Editor's note: The Shepard Ambellas Show airs LIVE weekdays (Mon-Fri) on the Shepard Ambellas YouTube channel from 5-7 pm Eastern/4C/2P. Subscribe now! Turn notifications on immediately. An archived version of the show is also available on Apple Podcasts, Spotify, Google Podcasts, Castbox, Deezer, Podcast Addict, Podchaser, JioSaavn, and Spreaker for you listening pleasure.
April Holloway | Ancient Origins
The war in Afghanistan is a modern-day conflict, but the consequences reach into the ancient past of this historically rich nation.
One of the greatest historical tragedies that occurred in this conflict-ridden country is the destruction of the Buddhas of Bamiyan – two enormous 1,700-year-old statues carved into the cliff face in the Bamiyan valley which were destroyed by the Taliban in 2001. But that is not all the Taliban destroyed. Over the last 35 years, the country’s National Museum has seen 70 percent of its collection destroyed or stolen.
Most of the destruction occurred in 2001 after Taliban leader Mullah Mohammed Omar issued an edict against un-Islamic graven images, which means all idolatrous images of humans and animals. As a result, the Taliban took to the Bamiyan Buddhas with explosives, tanks, and anti-aircraft weapons, and stormed the National Museum in Kabul, smashing every artefact they could find bearing a human or animal likeness, which they considered sacrilegious. The ancient archaeological remains of Afghanistan were thrust into the cruel world of battles of ever-changing aims and alliances of national and international politics and religions.
The National Museum in Kabul once housed one of the most important collections in Central Asia, with over 100,000 items dating back several millennia. Its collection reflected Afghanistan’s rich history – located on the Silk Road trade route linking China with the eastern Mediterranean, ancient Afghanistan was a magnet for settlers from different ethnicities and religions, from Hindus, Muslims and Jews to Buddhists and Zoroastrians.
Fortunately, despite years of looting and destruction, many priceless artefacts were protected by “key keepers” who hid some of the more valuable items in secret vaults and locations, and in banks. The Bactrian Hoard, a cache of some 20,000 gold, silver and ivory objects recovered from ancient burial mounds in northern Afghanistan, was protected when it was transferred to an underground vault in the Central Bank of Afghanistan. But many other artefacts were not so lucky. Thousands of fragments of destroyed relics were swept up and placed in boxes and bags in storerooms.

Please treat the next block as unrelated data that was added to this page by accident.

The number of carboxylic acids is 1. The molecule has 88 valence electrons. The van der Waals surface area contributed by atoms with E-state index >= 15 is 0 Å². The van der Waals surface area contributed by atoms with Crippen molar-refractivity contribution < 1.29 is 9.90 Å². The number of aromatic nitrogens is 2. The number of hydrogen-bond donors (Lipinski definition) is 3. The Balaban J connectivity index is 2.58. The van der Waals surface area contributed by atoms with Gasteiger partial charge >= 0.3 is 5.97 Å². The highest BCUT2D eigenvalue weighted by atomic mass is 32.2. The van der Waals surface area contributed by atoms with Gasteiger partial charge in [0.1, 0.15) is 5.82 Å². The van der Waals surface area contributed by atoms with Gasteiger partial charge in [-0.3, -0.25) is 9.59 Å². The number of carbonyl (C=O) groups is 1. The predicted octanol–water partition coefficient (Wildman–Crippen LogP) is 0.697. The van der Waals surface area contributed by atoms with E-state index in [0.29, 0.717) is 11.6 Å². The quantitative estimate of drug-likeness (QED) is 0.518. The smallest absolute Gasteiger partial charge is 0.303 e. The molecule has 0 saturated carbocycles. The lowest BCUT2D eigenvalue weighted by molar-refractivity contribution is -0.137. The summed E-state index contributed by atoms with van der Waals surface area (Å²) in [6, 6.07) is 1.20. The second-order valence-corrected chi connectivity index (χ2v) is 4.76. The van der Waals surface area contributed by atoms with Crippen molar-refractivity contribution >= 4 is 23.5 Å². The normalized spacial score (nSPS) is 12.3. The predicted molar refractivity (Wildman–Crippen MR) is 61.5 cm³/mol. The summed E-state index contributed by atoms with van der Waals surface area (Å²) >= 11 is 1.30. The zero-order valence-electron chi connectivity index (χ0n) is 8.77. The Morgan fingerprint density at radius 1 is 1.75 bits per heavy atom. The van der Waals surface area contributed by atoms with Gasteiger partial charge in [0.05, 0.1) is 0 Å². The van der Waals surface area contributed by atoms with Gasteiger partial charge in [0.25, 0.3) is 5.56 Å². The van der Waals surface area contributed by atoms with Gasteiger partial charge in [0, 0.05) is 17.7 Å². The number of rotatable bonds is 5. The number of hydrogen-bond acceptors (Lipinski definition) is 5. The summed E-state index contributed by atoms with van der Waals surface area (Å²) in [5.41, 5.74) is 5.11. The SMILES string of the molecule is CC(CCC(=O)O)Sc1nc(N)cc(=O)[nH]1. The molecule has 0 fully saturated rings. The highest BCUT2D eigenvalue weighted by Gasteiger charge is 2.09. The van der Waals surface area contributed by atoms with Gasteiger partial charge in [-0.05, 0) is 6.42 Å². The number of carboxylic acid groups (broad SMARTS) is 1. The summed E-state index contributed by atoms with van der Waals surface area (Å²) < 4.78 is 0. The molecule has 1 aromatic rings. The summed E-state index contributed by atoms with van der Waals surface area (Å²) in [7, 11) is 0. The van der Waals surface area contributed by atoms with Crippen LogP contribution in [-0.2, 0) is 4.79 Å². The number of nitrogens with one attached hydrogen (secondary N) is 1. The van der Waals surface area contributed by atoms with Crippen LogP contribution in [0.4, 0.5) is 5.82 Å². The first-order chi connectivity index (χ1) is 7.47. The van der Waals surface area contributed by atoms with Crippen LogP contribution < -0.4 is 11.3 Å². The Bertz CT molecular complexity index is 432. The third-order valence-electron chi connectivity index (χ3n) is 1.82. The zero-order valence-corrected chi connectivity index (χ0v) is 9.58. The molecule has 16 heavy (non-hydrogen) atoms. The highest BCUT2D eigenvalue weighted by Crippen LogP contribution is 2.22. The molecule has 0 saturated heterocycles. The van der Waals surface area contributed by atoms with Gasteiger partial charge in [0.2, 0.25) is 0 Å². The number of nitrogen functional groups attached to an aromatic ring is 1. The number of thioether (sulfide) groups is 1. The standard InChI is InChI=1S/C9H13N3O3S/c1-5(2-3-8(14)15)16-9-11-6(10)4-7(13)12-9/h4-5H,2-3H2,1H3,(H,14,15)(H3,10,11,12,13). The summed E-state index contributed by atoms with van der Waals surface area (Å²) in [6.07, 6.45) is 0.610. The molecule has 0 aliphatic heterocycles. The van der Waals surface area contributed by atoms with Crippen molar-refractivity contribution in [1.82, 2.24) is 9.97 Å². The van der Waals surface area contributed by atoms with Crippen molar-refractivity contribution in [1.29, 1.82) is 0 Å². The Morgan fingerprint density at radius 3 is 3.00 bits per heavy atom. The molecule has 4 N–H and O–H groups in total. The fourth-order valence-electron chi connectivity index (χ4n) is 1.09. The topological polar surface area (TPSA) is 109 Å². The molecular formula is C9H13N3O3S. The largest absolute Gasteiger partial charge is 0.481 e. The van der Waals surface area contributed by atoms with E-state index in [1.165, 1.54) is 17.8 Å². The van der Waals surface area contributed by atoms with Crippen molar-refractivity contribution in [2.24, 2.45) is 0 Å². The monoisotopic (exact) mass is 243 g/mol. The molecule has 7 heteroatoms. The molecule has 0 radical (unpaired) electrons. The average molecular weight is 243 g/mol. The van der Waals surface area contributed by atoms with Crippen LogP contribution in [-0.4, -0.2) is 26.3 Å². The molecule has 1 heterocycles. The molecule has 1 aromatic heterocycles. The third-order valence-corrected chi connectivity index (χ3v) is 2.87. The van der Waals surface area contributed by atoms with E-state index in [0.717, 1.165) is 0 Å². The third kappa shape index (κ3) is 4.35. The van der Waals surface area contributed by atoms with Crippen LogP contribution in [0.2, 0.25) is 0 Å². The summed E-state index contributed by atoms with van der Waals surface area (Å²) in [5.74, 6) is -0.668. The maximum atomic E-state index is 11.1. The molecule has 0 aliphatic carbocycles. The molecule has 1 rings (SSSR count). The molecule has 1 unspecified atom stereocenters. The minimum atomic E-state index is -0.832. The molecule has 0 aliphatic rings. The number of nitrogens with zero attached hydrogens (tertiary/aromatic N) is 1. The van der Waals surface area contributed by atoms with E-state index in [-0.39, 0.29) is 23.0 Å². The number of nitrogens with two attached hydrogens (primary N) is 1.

However, in the years since then, archaeological teams have fought back defiantly against the Taliban by painstakingly reassembling thousands of artefacts. In addition, Interpol and UNESCO joined forces with international governments to intercept and return at least 857 stolen objects to the museum, with the help of customs agents around the world on alert for ancient Afghan art headed for the black market. Some 11,000 additional artefacts have been seized at Afghanistan’s own borders
Among the 300 of the most important of the 2,500 objects destroyed by the Taliban that have been reassembled over the past few years are the statue of King Kanishka; a larger than life-sized, cross-legged statue of Bodhisatva Siddartha dating to the second or third century AD; and a series of Greco-Bactrian Buddha statues that are some of the earliest representations of Buddha in human form.
Every piece of antiquity that is restored to the halls of the bombed, pillaged and now rebuilt National Museum of Afghanistan sends a message of defiance and resilience against the Taliban, the warlords who looted the museum, some of whom are still in positions of power in Afghanistan, and to the corrupt custodians of the past who stood by while some 70,000 objects walked out the door.
“Archaeological artefacts are our national identity,” said the museum’s archival head, Mohammad Yahyeh Muhibzada. “It’s our national responsibility to protect them so future generations will know who we are and who we were.
THIS ARTICLE ORIGINALLY APPEARED AT Ancient Origins